Louisiana Prisoner Says He Was Choked by Sheriff's Deputy for Seeking Medical Care

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If you thought that being in the midst of a global pandemic would inspire folks to act a little more humanely, well, you would unfortunately be wrong.


Buzzfeed News reports that Bradford Skinner, an inmate at East Baton Rouge Parish Prison, was choked by a sheriff’s deputy after asking for medical care. On April 3, Skinner began experiencing a cough and chest pain. Concerned that he may have contracted COVID-19, he began asking prison officials for medical help. He was initially given some lemon, honey and ginger to make tea. When he sought further help the same man brushed him off.

From Buzzfeed News:

Skinner said when he tried to ask a different official for help, the first official threatened him with a riot incitement charge and called in additional deputies. He said that was the last thing he remembered before being choked and restrained by a sheriff’s deputy and other prison facility employees.

Video of the incident shows Skinner being held by his neck while in handcuffs. He is then forcibly held over a railing while a group of officers try to put leg restraints on him. Skinner clearly loses consciousness during the incident as his arms go limp while the officer holds him by his neck. Skinner maintains that he was asking the officers to make a phone call before the events of the video transpire.

From Buzzfeed News:

“I am being punished for being sick. If this wasn’t on camera, it would have been swept under the rug and fell on deaf ears,” Skinner said in a statement provided by his lawyers.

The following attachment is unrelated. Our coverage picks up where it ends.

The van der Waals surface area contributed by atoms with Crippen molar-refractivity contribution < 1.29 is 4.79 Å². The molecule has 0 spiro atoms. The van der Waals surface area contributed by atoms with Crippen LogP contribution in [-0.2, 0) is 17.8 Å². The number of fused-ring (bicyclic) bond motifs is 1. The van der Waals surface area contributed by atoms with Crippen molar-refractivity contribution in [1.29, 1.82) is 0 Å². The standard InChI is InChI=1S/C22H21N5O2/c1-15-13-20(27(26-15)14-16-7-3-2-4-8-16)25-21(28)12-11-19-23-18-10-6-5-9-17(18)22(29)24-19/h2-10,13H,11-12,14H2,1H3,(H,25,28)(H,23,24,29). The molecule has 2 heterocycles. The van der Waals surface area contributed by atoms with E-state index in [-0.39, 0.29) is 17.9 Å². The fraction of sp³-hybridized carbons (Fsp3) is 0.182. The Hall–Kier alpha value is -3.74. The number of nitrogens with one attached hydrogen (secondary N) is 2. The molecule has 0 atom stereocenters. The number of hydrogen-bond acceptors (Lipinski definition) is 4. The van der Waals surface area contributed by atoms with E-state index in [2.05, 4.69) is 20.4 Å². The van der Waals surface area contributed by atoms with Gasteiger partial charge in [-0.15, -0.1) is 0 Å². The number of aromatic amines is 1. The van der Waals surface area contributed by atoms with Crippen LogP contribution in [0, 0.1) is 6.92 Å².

Warden Dennis Grimes has another version of events. He released a statement alleging that Skinner “attempted to escape by jumping from a moving van and attempted to assault a guard before trying to escape again and incite a riot.” He added that Skinner will be charged with “Escape, Assault and Inciting a Riot.”

While Skinner was eventually tested for COVID-19, he has yet to receive his results. Neither the warden nor the sheriff’s office has commented on Skinner’s medical status. Rev. Alexis Anderson, who works with East Baton Rouge Parish Prison Reform Coalition, told Buzzfeed News that relatives of those incarcerated in the prison have been calling the organization “in a panic because [inmates] are sick or have preexisting conditions and couldn’t get anyone to take them seriously.” So far, approximately 12 people in East Baton Rouge Parish Prison have tested positive for COVID-19.



When I read this my mind went to a jail I read about last year that was in the path of one of last year’s big hurricanes, and they refused to move imprisoned men from subterranean cells, and they went for days with water up to their necks terrified it would go to the ceiling. So, I just googled it, to use the example, and low and behold I can’t find it, because there are so many examples of prisons that did similarly cruel and horrible things to inmates during hurricanes, of course including Katrina.

So nope, I don’t expect compassion or good management, either one. I read yesterday about a lock up where sick people are just put in a room, and nobody even checks on them. No Tylenol. One guy hadn’t had a change of underwear or socks for a week. While sick.

I’ve been following the federal prison statistics, which are pretty scary all of a sudden. The big Director of the Bureau seems proud that they are following CDC guidelines. As if that even remotely comes close to the kind of thinking and planning you need to put in place to deal with a crowded prison. But they will have that as an excuse, like they always fvcking do. “We followed procedures.”